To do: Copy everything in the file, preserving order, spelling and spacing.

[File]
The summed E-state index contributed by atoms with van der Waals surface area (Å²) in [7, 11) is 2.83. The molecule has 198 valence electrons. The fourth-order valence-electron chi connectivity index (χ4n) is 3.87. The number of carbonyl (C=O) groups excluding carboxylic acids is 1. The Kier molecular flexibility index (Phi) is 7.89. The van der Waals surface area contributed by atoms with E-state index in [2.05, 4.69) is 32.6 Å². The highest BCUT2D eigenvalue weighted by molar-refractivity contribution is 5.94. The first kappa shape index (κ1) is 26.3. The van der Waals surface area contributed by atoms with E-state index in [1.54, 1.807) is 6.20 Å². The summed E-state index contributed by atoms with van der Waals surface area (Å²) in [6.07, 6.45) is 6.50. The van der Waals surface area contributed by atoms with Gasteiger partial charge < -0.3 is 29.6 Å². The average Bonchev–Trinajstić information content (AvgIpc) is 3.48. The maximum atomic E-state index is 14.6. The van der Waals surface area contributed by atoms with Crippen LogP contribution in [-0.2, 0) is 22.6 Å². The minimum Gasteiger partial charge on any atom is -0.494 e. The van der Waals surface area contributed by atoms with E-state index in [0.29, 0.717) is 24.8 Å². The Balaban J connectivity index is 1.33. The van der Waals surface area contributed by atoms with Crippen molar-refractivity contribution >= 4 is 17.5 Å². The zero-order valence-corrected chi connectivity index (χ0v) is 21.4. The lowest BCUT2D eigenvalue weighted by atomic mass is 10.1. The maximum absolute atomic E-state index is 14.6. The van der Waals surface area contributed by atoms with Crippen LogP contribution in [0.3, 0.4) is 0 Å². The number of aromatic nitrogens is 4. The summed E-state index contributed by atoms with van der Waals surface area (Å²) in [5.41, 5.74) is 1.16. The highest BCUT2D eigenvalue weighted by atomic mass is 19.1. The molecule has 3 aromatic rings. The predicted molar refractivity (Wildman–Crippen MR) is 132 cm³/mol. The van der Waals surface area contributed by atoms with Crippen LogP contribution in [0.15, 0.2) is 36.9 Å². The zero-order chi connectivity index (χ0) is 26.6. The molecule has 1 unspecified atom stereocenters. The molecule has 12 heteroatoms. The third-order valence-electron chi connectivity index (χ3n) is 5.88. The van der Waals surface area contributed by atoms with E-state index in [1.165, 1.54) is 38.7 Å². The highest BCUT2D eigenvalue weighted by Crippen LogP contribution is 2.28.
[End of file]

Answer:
The summed E-state index contributed by atoms with van der Waals surface area (Å²) in [7, 11) is 2.83. The molecule has 198 valence electrons. The fourth-order valence-electron chi connectivity index (χ4n) is 3.87. The number of carbonyl (C=O) groups excluding carboxylic acids is 1. The Kier molecular flexibility index (Phi) is 7.89. The van der Waals surface area contributed by atoms with E-state index in [2.05, 4.69) is 32.6 Å². The highest BCUT2D eigenvalue weighted by molar-refractivity contribution is 5.94. The first kappa shape index (κ1) is 26.3. The van der Waals surface area contributed by atoms with E-state index in [1.54, 1.807) is 6.20 Å². The summed E-state index contributed by atoms with van der Waals surface area (Å²) in [6.07, 6.45) is 6.50. The van der Waals surface area contributed by atoms with Gasteiger partial charge < -0.3 is 29.6 Å². The average Bonchev–Trinajstić information content (AvgIpc) is 3.48. The maximum atomic E-state index is 14.6. The van der Waals surface area contributed by atoms with Crippen LogP contribution in [-0.2, 0) is 22.6 Å². The minimum Gasteiger partial charge on any atom is -0.494 e. The van der Waals surface area contributed by atoms with E-state index in [0.29, 0.717) is 24.8 Å². The Balaban J connectivity index is 1.33. The van der Waals surface area contributed by atoms with Crippen molar-refractivity contribution >= 4 is 17.5 Å². The zero-order valence-corrected chi connectivity index (χ0v) is 21.4. The lowest BCUT2D eigenvalue weighted by atomic mass is 10.1. The maximum absolute atomic E-state index is 14.6. The van der Waals surface area contributed by atoms with Crippen LogP contribution in [0.3, 0.4) is 0 Å². The number of aromatic nitrogens is 4. The summed E-state index contributed by atoms with van der Waals surface area (Å²) in [5.41, 5.74) is 1.16. The highest BCUT2D eigenvalue weighted by atomic mass is 19.1. The molecule has 3 aromatic rings. The predicted molar refractivity (Wildman–Crippen MR) is 132 cm³/mol. The van der Waals surface area contributed by atoms with Crippen LogP contribution in [0.15, 0.2) is 36.9 Å². The zero-order chi connectivity index (χ0) is 26.6. The molecule has 1 unspecified atom stereocenters. The molecule has 12 heteroatoms. The third-order valence-electron chi connectivity index (χ3n) is 5.88. The van der Waals surface area contributed by atoms with E-state index in [1.165, 1.54) is 38.7 Å². The highest BCUT2D eigenvalue weighted by Crippen LogP contribution is 2.28.